Banks will go for ‘indefinite strike’ if Centre moves Banking Laws (Amendment) Bill

Hyderabad, Dec 13 (UNI): The United Forum of Bank Unions, an umbrella organisation of nine unions and associations in the banking industry, commanding 100% officers and employees, gave call for a two-day All India Bank Strike on December 16 and 17 in protest against privatisation of public sector banks in the interest of the nation and its people, the UFBU announced on Monday.

It is a patriotic struggle to save the assets of the nation from outright sale to private corporate, said BS Rambabu, convenor, UFBUs (Andhra Pradesh and Telangana).


Addressing a press conference here. Rambabu said the privatisation of public sector banks (PSBs) will jeopardise the interests of common people and backward regions of the country, adding that the bank employees and officers are prepared to fight back the government and ready to any sacrifice to safeguard the PSBs.

“Our struggle is to defend public sector banking; demand pro-people banking policies; ensure broad-based economic development of our country; ensure vibrant banking to enable a vibrant economy and protect the interest of entire workforce of the banks,” he said.

In the event of the government moving forward with the Bill in Parliament to privatise the banks, bank employees and officers are prepared to go to any extent, including ‘indefinite strike’ against privatisation of banks, he cautioned.

Rambabu said the Centre has decided to table the Banking Laws (Amendment) Bill, 2021, during the current winter session of Parliament, which enables the government to privatise the banks.

“Only after nationalisation, our Banks have become accessible to the common masses and have played a major role in the development of agriculture, small trade, small business, SSI, transport and in upliftment of weaker sections of the society,” he added.

The UFBU convenor for AP and Telangana said, “In a developing economy like ours, PSBs have to be further strengthened and expanded to accomplish the goals, aims and objectives of bank nationalisation for subserving the interests of vast masses of this country.

“In this background, attempts to privatise our banks are ‘unwarranted and counter-productive’,” he said, adding that privatisation will result in these banks and their vast resources being handed over to private hands.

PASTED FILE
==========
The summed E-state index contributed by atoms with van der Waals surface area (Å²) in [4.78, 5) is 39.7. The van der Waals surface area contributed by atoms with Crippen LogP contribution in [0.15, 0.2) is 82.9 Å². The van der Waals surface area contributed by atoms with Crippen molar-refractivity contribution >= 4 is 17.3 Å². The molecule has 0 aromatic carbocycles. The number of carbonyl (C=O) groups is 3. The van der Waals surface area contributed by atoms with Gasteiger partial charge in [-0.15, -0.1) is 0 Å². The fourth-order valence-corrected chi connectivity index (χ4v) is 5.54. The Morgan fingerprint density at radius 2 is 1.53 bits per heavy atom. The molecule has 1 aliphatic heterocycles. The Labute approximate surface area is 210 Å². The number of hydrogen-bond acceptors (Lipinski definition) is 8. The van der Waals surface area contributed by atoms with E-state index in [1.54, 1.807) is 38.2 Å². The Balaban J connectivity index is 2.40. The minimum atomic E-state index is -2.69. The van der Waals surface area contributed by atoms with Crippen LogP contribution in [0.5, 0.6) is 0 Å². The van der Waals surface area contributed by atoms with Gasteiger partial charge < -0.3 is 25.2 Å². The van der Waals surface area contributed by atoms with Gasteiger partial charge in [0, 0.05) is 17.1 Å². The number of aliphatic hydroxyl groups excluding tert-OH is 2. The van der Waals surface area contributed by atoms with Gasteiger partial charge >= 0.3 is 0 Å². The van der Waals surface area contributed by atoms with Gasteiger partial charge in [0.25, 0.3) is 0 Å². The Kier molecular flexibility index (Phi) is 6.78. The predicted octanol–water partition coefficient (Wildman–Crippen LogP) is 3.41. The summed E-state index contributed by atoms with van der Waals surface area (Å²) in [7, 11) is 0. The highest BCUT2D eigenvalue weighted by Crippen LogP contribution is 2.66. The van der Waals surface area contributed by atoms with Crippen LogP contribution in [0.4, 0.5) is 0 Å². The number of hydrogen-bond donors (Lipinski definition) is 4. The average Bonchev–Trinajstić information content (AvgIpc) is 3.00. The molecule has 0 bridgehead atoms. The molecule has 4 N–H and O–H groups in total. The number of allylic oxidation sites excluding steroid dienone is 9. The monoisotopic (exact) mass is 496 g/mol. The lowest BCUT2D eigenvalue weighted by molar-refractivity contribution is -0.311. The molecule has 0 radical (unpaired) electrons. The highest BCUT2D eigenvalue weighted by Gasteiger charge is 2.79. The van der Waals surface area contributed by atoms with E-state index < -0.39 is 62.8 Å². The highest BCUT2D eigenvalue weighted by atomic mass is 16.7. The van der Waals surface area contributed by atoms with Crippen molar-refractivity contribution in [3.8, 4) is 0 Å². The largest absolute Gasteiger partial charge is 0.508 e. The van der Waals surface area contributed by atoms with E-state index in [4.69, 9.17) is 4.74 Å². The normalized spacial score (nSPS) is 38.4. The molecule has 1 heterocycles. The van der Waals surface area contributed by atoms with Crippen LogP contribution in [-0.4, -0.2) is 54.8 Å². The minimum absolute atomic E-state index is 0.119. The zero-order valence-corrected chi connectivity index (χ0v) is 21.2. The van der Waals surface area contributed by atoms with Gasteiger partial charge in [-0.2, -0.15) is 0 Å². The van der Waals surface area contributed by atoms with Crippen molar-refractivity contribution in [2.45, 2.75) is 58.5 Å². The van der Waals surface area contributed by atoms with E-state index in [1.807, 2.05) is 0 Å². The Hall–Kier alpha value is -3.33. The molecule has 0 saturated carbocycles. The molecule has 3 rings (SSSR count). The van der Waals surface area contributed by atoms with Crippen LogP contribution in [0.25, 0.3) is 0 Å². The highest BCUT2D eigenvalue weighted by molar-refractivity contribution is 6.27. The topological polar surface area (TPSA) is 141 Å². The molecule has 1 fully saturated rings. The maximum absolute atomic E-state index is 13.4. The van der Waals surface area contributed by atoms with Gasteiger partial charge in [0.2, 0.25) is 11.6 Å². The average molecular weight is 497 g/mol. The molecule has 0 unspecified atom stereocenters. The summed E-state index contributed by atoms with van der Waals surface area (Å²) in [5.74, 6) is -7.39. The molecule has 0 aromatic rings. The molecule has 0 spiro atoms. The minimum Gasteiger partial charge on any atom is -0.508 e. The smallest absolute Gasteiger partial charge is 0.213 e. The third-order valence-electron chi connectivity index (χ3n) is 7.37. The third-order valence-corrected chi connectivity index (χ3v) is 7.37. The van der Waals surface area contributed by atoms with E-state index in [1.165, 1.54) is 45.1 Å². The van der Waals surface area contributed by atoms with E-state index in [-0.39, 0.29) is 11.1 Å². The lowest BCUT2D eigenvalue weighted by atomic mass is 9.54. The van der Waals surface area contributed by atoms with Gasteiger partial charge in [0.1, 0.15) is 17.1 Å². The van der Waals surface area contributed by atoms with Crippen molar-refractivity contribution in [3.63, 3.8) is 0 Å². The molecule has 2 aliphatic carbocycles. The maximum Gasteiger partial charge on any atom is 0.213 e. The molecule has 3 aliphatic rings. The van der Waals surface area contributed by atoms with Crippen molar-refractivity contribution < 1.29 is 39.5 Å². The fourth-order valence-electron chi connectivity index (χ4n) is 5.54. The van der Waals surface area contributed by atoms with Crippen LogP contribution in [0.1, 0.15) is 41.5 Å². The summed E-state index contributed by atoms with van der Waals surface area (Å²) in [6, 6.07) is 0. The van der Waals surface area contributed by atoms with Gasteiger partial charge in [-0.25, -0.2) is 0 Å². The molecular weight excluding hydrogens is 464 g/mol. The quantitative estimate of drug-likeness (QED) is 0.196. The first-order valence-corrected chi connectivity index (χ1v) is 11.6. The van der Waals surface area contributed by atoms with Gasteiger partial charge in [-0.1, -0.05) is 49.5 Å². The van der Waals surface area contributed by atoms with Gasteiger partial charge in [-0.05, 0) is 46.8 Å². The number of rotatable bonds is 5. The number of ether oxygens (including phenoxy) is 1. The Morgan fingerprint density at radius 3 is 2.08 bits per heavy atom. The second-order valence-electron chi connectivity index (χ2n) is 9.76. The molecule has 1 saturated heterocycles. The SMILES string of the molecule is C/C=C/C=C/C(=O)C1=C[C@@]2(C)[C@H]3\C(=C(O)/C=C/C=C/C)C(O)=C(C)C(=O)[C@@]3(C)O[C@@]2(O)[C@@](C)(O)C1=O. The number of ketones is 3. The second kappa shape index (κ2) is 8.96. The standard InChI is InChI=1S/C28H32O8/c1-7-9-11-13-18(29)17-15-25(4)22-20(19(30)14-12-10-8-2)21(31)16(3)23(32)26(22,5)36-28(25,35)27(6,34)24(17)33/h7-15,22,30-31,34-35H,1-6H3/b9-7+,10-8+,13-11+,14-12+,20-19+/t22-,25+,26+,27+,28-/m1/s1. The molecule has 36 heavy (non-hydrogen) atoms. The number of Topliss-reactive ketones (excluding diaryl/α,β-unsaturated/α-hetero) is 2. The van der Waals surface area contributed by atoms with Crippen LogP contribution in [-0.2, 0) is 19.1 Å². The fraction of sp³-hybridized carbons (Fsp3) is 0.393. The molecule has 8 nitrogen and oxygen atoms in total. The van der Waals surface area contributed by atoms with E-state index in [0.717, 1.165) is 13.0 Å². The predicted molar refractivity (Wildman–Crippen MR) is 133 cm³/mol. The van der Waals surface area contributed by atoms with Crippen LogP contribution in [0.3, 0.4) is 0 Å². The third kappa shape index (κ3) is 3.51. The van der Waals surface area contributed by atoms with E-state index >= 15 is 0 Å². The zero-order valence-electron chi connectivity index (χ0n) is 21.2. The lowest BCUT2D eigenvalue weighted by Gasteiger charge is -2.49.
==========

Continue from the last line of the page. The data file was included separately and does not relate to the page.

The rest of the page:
Rambabu said the banks represent huge and precious savings of the people and hence, it is imperative that the government should be the custodian of the banks and the people’s money therein.

“Reaching vast population in rural areas and in the villages is an important task of our banks and if banks are privatised, this social orientation will be a casualty and the banks will tend to become urban-oriented,” he pointed out.

Way back in 2008, when the world economy was plunged into a deep financial crisis and meltdown, it was the PSBs, which helped the Indian economy to sustain, he claimed.

“We all know the efficiency of private banks, many of which have failed and closed down in the past due to mismanagement, while on the other hand, all the public sector banks are doing well and earning substantial profit.

“The only issue being confronted with the PSBs was that of huge Non- Performing Assets (NPAs), in which the major share was that of big corporate,” he said, adding that successive governments have taken initiatives such as Debt Recovery Tribunals, SARFAESI Act and IBC, but they have not yielded the desired results and therefore ultimately banks were forced to write off those loans resulting in huge losses.

This shows that it is not the nationalisation of banks, which has failed, but it is the willful default of the corporate and big business houses, which have dragged the banks into this crisis, he said even under the Insolvency and Bankruptcy Code, while bad loans have been resolved and Banks could get back some portion of the loan, it has been with huge haircuts for the Banks.

It is also a matter of reality that time and again, public sector banks have been used to bail out ailing private sector banks such as Global Trust Bank, United Western Bank, Bank of Karad, he said.

In the recent past, it was Yes Bank, which was bailed out by public sector SBI, he claimed that the private sector’s largest NBFC, IL&FS, were also bailed out again by public sector SBI and LIC.

The government claims that it is implementing various social sector loans, pension and insurance schemes such as Jan Dhan, MUDRA for unemployed youth, Swadhan for street vendors, Pradhan Mantri Awas Yojana, Pradhan Mantri Jivan Jyoti Yojana, Pradhan Mantri Jivan Suraksha Yojana and Direct Benefit Transfer Schemes such as Pradhan Mantri Garib Kalyan Yojana, Pradhan Mantri Kisan Kalyan Yojana, Atal Pension Yojana for the underprivileged sections of the society in which the major share is that of PSBs, he said.

During the pandemic period, it is the public sector banks which have been giving uninterrupted customer services, he said.

“We, therefore, are of the view that privatisation of public sector banks will jeopardise the interests of the common people and backward regions of the country and hence, we are opposed to any such retrograde move,” he added.

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